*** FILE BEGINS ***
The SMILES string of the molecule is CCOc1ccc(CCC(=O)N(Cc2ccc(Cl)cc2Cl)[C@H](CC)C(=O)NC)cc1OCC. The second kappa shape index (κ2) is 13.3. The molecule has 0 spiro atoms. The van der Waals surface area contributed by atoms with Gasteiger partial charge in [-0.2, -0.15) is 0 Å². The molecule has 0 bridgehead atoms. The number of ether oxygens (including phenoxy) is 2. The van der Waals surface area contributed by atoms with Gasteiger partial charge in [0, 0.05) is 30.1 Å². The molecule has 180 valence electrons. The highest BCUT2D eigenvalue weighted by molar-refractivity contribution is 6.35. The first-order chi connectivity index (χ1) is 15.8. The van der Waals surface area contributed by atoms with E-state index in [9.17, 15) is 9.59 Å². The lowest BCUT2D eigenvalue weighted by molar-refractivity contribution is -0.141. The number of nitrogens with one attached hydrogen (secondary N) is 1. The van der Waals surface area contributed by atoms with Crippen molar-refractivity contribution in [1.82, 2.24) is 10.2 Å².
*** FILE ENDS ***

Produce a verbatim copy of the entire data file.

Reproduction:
The SMILES string of the molecule is CCOc1ccc(CCC(=O)N(Cc2ccc(Cl)cc2Cl)[C@H](CC)C(=O)NC)cc1OCC. The second kappa shape index (κ2) is 13.3. The molecule has 0 spiro atoms. The van der Waals surface area contributed by atoms with Gasteiger partial charge in [-0.2, -0.15) is 0 Å². The molecule has 0 bridgehead atoms. The number of ether oxygens (including phenoxy) is 2. The van der Waals surface area contributed by atoms with Gasteiger partial charge in [0, 0.05) is 30.1 Å². The molecule has 180 valence electrons. The highest BCUT2D eigenvalue weighted by molar-refractivity contribution is 6.35. The first-order chi connectivity index (χ1) is 15.8. The van der Waals surface area contributed by atoms with E-state index in [9.17, 15) is 9.59 Å². The lowest BCUT2D eigenvalue weighted by molar-refractivity contribution is -0.141. The number of nitrogens with one attached hydrogen (secondary N) is 1. The van der Waals surface area contributed by atoms with Crippen molar-refractivity contribution in [1.82, 2.24) is 10.2 Å².